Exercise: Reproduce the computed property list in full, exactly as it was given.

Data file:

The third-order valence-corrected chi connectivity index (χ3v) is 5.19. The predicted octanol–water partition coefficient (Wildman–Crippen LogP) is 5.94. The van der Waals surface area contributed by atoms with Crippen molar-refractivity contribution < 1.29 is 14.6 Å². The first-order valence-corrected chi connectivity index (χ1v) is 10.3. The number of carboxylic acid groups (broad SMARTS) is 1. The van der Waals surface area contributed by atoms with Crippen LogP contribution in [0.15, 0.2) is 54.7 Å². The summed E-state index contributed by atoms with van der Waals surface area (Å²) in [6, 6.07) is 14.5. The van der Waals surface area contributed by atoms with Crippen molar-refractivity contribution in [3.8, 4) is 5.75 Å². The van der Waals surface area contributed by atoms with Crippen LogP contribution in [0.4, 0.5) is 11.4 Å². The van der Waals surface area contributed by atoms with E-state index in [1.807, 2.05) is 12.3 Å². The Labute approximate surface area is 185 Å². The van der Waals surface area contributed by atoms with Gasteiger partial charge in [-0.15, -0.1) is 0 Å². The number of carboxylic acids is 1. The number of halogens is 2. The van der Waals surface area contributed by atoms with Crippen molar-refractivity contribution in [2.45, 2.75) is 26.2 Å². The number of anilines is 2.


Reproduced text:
The third-order valence-corrected chi connectivity index (χ3v) is 5.19. The predicted octanol–water partition coefficient (Wildman–Crippen LogP) is 5.94. The van der Waals surface area contributed by atoms with Crippen molar-refractivity contribution < 1.29 is 14.6 Å². The first-order valence-corrected chi connectivity index (χ1v) is 10.3. The number of carboxylic acid groups (broad SMARTS) is 1. The van der Waals surface area contributed by atoms with Crippen LogP contribution in [0.15, 0.2) is 54.7 Å². The summed E-state index contributed by atoms with van der Waals surface area (Å²) in [6, 6.07) is 14.5. The van der Waals surface area contributed by atoms with Crippen molar-refractivity contribution in [3.8, 4) is 5.75 Å². The van der Waals surface area contributed by atoms with Crippen LogP contribution in [0.4, 0.5) is 11.4 Å². The van der Waals surface area contributed by atoms with E-state index in [1.807, 2.05) is 12.3 Å². The Labute approximate surface area is 185 Å². The van der Waals surface area contributed by atoms with Gasteiger partial charge in [-0.15, -0.1) is 0 Å². The number of carboxylic acids is 1. The number of halogens is 2. The van der Waals surface area contributed by atoms with Crippen molar-refractivity contribution in [2.45, 2.75) is 26.2 Å². The number of anilines is 2.